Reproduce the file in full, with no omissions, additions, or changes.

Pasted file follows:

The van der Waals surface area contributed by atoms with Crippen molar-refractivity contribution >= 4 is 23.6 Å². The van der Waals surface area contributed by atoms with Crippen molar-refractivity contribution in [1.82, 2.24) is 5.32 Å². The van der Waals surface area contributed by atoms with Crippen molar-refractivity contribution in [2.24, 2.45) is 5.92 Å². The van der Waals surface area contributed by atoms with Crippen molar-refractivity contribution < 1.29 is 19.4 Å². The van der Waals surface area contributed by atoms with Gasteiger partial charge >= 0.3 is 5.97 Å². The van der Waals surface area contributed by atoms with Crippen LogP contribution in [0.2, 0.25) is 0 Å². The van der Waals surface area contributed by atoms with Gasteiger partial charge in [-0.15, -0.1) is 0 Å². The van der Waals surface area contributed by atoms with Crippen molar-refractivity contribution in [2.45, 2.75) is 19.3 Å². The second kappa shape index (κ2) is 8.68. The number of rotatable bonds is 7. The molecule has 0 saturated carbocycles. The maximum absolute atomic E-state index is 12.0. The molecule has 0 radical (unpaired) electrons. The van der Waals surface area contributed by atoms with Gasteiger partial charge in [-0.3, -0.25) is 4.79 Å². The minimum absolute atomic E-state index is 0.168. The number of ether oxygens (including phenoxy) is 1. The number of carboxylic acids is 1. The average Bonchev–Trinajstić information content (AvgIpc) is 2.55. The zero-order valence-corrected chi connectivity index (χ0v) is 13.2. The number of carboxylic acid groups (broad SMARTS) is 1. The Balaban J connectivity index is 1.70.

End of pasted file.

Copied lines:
The van der Waals surface area contributed by atoms with Crippen molar-refractivity contribution >= 4 is 23.6 Å². The van der Waals surface area contributed by atoms with Crippen molar-refractivity contribution in [1.82, 2.24) is 5.32 Å². The van der Waals surface area contributed by atoms with Crippen molar-refractivity contribution in [2.24, 2.45) is 5.92 Å². The van der Waals surface area contributed by atoms with Crippen molar-refractivity contribution < 1.29 is 19.4 Å². The van der Waals surface area contributed by atoms with Gasteiger partial charge >= 0.3 is 5.97 Å². The van der Waals surface area contributed by atoms with Crippen LogP contribution in [0.2, 0.25) is 0 Å². The van der Waals surface area contributed by atoms with Gasteiger partial charge in [-0.15, -0.1) is 0 Å². The van der Waals surface area contributed by atoms with Crippen molar-refractivity contribution in [2.45, 2.75) is 19.3 Å². The second kappa shape index (κ2) is 8.68. The number of rotatable bonds is 7. The molecule has 0 saturated carbocycles. The maximum absolute atomic E-state index is 12.0. The molecule has 0 radical (unpaired) electrons. The van der Waals surface area contributed by atoms with Gasteiger partial charge in [-0.3, -0.25) is 4.79 Å². The minimum absolute atomic E-state index is 0.168. The number of ether oxygens (including phenoxy) is 1. The number of carboxylic acids is 1. The average Bonchev–Trinajstić information content (AvgIpc) is 2.55. The zero-order valence-corrected chi connectivity index (χ0v) is 13.2. The number of carboxylic acid groups (broad SMARTS) is 1. The Balaban J connectivity index is 1.70.